So far, we've talked about the inspiration behind MMM and how we set the tone for the art style. In this post, we'll delve deeper into the core gameplay by discussing the key mechanics and taking you through a crime scene example. The core aim of the gameplay is to work out the who (culprit), what (weapon) and why (motive) of each murder mystery given a crime scene full of evidence. The gameplay is supported by 3 key systems:
1. Victim Introduction
2. Crime Scene Exploration
3. Story Construction
The following sections discuss each aspect in more detail...
At the centre of each murder lies a victim and we pay special attention to them as part of a non-interactive sequence. MMM features several introductory sequences where we focus on the body and related evidence to prompt you to make guesses about what happened to them. In one introductory sequence, we zoom the camera slowly out from the body to reveal more and more surrounding details. In another sequence, we present the player with a fast series of snapshots - each focused on a particular item or person - to create a sense of urgency.
This sequence aims to encourage you to start building a story in your head to provide a launch pad for your investigation. Why is the suspect acting so relaxed: are they innocent...or are they trying to hide something? Why are there so many stab marks on the victim: was this a crime of passion...or insanity? Why is the weapon next to the corpse: was it suicide...or was it made to look like one? You'll try to answer these questions and more as you gain control of your detective…
Crime Scene Investigation forms one half of the interactive gameplay. We give players the opportunity to move their detective around the environment using a point-and-click style interface. Players are permitted to rotate the camera - to view the scene from different angles and uncover hidden objects/evidence - and zoom - to focus more clearly on an item of interest. The layout of the environment is significant and keeping an eye out for visual clues may help you to start figuring out what happened.
In order to start building a story, you need to extract evidence from the scene. MMM allows you to interact with objects and NPCs (both alive and dead) to see the core information associated with them. When inspecting inanimate objects - like weapons - you're presented with a sprinkling of keywords/phrases aka ‘evidence’:
From here, you can choose to collect 1 or more pieces of evidence to add to your 'workspace'. As we mentioned in our first blog post, MMM is focused on abstract storytelling so we focus on the core details only and let you fill in the gaps in-between. When interrogating live suspects, you ask them questions based on what you know about them and the crime scene so far:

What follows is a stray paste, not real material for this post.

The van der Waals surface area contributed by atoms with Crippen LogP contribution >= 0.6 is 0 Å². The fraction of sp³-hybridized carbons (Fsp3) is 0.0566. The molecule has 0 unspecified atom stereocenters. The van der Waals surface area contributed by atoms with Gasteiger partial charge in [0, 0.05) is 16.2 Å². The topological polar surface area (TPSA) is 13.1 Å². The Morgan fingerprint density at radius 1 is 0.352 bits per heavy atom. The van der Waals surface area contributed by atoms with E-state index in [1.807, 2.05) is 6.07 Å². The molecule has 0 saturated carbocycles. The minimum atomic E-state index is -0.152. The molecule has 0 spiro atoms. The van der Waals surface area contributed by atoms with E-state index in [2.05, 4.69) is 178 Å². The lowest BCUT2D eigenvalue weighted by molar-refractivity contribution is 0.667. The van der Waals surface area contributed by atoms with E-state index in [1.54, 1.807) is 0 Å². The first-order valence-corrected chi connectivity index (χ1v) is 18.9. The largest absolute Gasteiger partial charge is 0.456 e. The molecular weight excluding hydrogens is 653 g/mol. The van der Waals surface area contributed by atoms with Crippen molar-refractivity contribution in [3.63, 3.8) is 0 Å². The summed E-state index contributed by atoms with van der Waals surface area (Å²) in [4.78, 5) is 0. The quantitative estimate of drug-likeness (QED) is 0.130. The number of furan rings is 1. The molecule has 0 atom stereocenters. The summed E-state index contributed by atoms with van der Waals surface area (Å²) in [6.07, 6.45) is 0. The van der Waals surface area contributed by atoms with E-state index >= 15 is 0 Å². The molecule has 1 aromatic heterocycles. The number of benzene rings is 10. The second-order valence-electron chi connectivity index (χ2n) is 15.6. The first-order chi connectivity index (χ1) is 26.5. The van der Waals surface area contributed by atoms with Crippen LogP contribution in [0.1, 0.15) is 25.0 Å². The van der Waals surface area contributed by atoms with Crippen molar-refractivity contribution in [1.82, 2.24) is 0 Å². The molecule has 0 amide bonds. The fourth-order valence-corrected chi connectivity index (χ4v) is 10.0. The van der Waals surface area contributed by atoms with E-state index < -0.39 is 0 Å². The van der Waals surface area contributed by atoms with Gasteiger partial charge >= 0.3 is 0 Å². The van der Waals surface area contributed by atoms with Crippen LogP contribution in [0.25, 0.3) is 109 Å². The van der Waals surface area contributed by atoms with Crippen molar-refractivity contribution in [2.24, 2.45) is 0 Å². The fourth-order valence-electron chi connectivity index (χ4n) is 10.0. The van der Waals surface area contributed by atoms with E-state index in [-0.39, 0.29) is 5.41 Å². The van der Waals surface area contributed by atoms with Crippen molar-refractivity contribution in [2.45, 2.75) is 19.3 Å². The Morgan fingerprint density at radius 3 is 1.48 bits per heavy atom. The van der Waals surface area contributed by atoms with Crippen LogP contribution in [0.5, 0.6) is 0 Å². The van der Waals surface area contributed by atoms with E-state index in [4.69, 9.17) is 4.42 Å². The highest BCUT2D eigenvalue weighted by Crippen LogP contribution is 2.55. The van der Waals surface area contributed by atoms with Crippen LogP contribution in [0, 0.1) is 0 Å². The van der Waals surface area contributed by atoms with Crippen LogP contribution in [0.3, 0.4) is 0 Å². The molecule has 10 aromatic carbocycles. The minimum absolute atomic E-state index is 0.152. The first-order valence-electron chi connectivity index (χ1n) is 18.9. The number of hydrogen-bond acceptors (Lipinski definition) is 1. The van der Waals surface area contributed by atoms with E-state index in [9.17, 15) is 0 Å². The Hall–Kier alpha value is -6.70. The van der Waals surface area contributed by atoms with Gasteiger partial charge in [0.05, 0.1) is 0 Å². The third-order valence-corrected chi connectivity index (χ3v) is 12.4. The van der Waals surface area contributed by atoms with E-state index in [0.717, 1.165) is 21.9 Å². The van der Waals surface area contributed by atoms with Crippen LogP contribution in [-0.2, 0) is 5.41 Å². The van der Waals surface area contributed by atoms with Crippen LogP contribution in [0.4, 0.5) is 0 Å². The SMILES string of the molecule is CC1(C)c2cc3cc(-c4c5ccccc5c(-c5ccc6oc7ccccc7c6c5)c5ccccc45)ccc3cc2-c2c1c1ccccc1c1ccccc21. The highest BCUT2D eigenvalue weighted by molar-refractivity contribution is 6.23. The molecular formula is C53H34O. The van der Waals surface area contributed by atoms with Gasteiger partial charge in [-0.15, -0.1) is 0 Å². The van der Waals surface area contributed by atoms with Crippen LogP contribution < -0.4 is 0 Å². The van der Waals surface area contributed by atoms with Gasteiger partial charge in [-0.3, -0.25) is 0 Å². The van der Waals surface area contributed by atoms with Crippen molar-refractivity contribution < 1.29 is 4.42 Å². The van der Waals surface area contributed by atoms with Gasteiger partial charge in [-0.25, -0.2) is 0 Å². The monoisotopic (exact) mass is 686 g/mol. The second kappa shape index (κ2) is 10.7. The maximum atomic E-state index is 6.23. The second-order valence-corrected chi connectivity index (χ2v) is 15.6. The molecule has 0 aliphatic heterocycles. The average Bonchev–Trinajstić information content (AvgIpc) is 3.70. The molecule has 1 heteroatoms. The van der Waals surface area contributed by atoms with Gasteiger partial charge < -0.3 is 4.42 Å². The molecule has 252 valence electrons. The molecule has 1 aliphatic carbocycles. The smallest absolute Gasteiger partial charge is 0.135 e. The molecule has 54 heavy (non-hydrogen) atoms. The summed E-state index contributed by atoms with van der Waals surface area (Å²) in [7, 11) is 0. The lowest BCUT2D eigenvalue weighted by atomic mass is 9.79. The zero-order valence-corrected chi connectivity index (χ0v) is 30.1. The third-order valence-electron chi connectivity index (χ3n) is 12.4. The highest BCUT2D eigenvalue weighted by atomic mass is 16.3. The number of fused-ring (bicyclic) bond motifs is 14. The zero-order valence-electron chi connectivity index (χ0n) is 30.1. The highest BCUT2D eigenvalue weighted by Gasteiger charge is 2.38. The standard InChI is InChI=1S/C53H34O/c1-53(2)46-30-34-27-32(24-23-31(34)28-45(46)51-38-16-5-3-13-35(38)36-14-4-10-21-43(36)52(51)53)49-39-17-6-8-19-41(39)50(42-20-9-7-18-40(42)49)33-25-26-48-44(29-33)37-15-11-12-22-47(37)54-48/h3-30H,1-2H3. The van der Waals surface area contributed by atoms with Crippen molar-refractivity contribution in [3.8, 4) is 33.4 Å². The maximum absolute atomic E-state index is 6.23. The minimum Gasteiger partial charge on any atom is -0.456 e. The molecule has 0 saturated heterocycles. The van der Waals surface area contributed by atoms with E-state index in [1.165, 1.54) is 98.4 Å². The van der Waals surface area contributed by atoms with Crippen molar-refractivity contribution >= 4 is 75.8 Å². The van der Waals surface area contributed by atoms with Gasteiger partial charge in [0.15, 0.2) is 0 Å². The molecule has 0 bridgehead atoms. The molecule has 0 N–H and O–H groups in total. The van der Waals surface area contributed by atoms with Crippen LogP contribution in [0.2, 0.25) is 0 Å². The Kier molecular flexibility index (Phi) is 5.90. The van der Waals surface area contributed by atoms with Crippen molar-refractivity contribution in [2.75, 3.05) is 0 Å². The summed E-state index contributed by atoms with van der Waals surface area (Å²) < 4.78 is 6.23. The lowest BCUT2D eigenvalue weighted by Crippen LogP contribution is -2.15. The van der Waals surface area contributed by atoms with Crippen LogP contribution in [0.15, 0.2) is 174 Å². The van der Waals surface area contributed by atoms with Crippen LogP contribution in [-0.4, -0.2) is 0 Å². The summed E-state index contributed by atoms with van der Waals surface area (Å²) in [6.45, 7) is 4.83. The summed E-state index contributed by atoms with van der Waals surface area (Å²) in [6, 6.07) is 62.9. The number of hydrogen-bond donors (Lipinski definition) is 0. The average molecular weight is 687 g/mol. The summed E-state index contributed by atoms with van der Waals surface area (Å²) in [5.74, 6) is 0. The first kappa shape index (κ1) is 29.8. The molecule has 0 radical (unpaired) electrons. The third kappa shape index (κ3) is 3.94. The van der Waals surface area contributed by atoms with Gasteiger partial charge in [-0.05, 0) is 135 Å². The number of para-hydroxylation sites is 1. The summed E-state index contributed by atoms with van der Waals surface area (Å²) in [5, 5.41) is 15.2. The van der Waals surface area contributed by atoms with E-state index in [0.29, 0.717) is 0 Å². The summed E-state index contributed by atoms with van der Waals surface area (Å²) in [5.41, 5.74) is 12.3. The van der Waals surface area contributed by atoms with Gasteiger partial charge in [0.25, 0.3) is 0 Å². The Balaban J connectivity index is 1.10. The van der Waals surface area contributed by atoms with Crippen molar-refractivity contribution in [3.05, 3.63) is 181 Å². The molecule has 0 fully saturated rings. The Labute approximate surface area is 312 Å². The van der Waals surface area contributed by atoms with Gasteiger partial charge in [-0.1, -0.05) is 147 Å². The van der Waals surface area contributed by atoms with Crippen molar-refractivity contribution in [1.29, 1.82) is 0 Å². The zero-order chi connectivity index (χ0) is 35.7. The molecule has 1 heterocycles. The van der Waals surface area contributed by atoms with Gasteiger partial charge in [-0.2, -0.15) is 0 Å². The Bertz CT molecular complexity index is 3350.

The output is similar to object inspection except not everyone will be so trustworthy so you'll need to use your deduction abilities to seek out the truth. In some cases, you'll need to discover new story threads before a suspect will give you useful information. In other cases, you may be able to call a suspects bluff by confronting them with evidence which disproves one of their lies.
Story Construction is the second half of the interactive gameplay. Each time you collect evidence it is added to your detective workspace where you build your case. The workspace is comprised of a collection of nodes (aka evidence) and links (aka deductions). The aim is to connect evidence you think is related to tell us your story about what happened and in doing so you will unlock the ability to make a final accusation of (1) Whodunnit (2) With What and (3) Why.
We expect players to be making certain key deductions as part of their story - something we check for when it comes to grading them - but we also like to encourage players to tell their own story. To support the former, we automatically generate a pool of links based on the story solution. To support the latter, we permit the player to create links to/from as many nodes as they like and arrange the workspace as they see fit.
Every crime scene ends with an accusation. Once the player has made a link to each accusation node - who, what and why - we unlock the ACCUSE button and ask them to confirm their decision. Players have a limited number of guesses and are graded on the accuracy of their story so we aim to create a sense of anticipation as they work towards their final accusation.
Our Lead Designer, Pete Low, has put together a short video (exposing the aforementioned mechanics) walking through an example case and discussing how he was able to reach a conclusion based on the information presented in the crime scene:
Look out for future gameplay videos where we'll reveal new locations and stories and show how much deeper the crime scenes can go.
Thank you for checking out our initial gameplay post. We've been playtesting the gameplay regularly and are using the results of feedback to ensure that (1) the game is easy to understand (2) the game challenges your deduction skills and (3) the game makes you feel like a detective.
Stay tuned for the 2nd post in this series: where we'll discuss the environment details and procedural generation in more detail. In the meantime, keep an eye on our official sites and channels for upcoming news:
Written by Clive Lawrence (on behalf of MMM team)
Senior Designer in Games at Blazing Griffin
This week our art director Sean discusses creating the artistic tone for the Murder Mystery Machine and provides tips on designing the right vibe.
In this blog, Pete lead designer on the Murder Mystery Machine investigates the Murder Mystery genre and the inspiration behind the game.
The biggest indie gaming stories for the week of November 11 2018.
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